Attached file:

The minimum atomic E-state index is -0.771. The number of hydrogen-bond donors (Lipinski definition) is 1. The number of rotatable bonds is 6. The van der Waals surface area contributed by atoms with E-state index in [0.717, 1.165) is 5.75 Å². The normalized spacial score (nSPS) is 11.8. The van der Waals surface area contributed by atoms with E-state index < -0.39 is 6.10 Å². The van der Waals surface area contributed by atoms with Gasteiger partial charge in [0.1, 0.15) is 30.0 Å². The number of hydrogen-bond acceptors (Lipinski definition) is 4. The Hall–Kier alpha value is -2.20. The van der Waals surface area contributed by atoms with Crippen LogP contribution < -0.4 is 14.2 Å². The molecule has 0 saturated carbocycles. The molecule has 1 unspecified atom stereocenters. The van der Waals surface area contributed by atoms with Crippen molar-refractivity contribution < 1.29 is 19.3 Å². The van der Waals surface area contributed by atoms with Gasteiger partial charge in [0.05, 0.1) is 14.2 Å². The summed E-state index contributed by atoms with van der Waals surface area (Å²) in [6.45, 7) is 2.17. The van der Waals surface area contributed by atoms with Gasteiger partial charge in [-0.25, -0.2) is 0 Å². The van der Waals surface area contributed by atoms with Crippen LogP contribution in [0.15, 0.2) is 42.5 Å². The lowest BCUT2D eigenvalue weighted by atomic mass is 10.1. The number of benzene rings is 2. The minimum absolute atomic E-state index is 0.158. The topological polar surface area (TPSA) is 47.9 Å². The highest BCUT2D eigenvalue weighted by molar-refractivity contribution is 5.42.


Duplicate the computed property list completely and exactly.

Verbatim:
The minimum atomic E-state index is -0.771. The number of hydrogen-bond donors (Lipinski definition) is 1. The number of rotatable bonds is 6. The van der Waals surface area contributed by atoms with E-state index in [0.717, 1.165) is 5.75 Å². The normalized spacial score (nSPS) is 11.8. The van der Waals surface area contributed by atoms with E-state index < -0.39 is 6.10 Å². The van der Waals surface area contributed by atoms with Gasteiger partial charge in [0.1, 0.15) is 30.0 Å². The number of hydrogen-bond acceptors (Lipinski definition) is 4. The Hall–Kier alpha value is -2.20. The van der Waals surface area contributed by atoms with Crippen LogP contribution < -0.4 is 14.2 Å². The molecule has 0 saturated carbocycles. The molecule has 1 unspecified atom stereocenters. The van der Waals surface area contributed by atoms with Crippen molar-refractivity contribution < 1.29 is 19.3 Å². The van der Waals surface area contributed by atoms with Gasteiger partial charge in [0.05, 0.1) is 14.2 Å². The summed E-state index contributed by atoms with van der Waals surface area (Å²) in [6.45, 7) is 2.17. The van der Waals surface area contributed by atoms with Gasteiger partial charge in [-0.25, -0.2) is 0 Å². The van der Waals surface area contributed by atoms with Crippen LogP contribution in [0.15, 0.2) is 42.5 Å². The lowest BCUT2D eigenvalue weighted by atomic mass is 10.1. The number of benzene rings is 2. The minimum absolute atomic E-state index is 0.158. The topological polar surface area (TPSA) is 47.9 Å². The highest BCUT2D eigenvalue weighted by molar-refractivity contribution is 5.42.